Comparing Clinical vs Ultrasound Findings of Ankle Pain in Rheumatoid Arthritis

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Comparing Clinical vs Ultrasound Findings of Ankle Pain in Rheumatoid Arthritis

Researchers examined the prevalence and distribution of clinical and ultrasound pathologic findings at ankle level in patients with rheumatoid arthritis.

Ultrasound effectively identified joint and tendon inflammatory involvement at the ankle level in patients with rheumatoid arthritis (RA), which explains the reason for ankle pain when present, according to cross-sectional study results published in Clinical Rheumatology.

The investigators sought to describe and compare the prevalence and distribution of clinical and ultrasound pathologic findings at the ankle level in patients with RA. Patients in the study were recruited consecutively and independently of disease status or treatment, as well as regardless of the presence of pain at the ankle level. An experienced rheumatologist recorded the presence of spontaneous pain and performed a physical examination of both ankles to elicit tenderness. Another rheumatologist who was experienced in musculoskeletal ultrasound carried out a bilateral ultrasound examination of the ankles.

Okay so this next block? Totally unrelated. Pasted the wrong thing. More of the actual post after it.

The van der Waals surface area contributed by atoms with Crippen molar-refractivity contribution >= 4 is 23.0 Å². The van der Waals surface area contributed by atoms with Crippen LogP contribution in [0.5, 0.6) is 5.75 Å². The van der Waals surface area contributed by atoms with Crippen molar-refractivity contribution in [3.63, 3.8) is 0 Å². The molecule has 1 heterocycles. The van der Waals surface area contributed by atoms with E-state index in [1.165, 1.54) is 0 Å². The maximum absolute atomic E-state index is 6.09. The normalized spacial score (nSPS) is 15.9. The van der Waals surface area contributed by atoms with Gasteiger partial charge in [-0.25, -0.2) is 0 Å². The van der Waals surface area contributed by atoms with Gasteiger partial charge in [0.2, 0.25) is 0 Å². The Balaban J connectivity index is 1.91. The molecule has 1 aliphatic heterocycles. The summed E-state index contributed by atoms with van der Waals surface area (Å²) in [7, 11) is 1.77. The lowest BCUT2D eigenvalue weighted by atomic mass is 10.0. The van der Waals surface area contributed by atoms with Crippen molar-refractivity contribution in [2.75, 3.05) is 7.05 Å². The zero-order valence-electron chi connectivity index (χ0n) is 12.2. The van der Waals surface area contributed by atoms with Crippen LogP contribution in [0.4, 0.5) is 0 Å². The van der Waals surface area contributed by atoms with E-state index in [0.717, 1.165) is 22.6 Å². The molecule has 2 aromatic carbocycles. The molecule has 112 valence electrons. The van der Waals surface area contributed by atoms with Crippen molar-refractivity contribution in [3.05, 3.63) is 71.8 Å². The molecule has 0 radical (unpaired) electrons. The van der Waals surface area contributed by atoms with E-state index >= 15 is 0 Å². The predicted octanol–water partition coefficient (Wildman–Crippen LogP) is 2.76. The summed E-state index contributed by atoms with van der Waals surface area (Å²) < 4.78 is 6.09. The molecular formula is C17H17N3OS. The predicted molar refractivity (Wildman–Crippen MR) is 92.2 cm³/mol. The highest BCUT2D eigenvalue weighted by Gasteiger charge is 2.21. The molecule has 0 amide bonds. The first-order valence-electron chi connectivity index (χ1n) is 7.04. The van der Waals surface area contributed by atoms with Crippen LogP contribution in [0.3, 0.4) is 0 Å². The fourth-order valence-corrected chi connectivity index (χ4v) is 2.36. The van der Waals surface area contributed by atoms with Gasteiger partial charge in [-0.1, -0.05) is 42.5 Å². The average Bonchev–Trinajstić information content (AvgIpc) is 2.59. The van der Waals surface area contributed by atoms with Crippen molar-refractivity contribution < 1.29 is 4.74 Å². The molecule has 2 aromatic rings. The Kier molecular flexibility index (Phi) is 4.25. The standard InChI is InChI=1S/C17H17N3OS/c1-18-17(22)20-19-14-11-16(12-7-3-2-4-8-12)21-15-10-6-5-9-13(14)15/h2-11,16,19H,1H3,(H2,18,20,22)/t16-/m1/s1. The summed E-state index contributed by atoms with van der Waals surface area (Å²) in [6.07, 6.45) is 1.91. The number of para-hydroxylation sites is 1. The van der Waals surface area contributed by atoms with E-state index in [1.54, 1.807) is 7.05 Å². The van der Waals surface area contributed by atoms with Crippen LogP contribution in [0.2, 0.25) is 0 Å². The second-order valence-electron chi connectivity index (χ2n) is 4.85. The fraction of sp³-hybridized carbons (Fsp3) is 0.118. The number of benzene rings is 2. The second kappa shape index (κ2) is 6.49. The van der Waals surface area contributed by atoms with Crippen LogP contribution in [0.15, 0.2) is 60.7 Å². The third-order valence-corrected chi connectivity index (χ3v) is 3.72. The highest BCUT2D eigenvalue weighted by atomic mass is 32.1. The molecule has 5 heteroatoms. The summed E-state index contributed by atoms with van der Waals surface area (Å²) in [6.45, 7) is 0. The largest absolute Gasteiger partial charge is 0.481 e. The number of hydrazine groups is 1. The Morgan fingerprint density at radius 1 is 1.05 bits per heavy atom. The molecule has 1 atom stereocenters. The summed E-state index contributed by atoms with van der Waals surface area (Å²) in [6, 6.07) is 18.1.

Clinical evaluation was performed to detect the presence or absence of spontaneous pain and tenderness at 4 different ankle locations (anterior, lateral, medial, and posterior). Ankle movements were evaluated with the knee flexed. Ultrasound assessments were performed based on the European League Against Rheumatism and Outcome Measures in Rheumatology indications.

A total of 224 ankles in 112 patients with RA were examined; 89.3% were women. Mean participant age was 51 years and the mean duration of RA was 72 months.

Read on: Comparing Clinical vs Ultrasound Findings of Ankle Pain in Rheumatoid Arthritis

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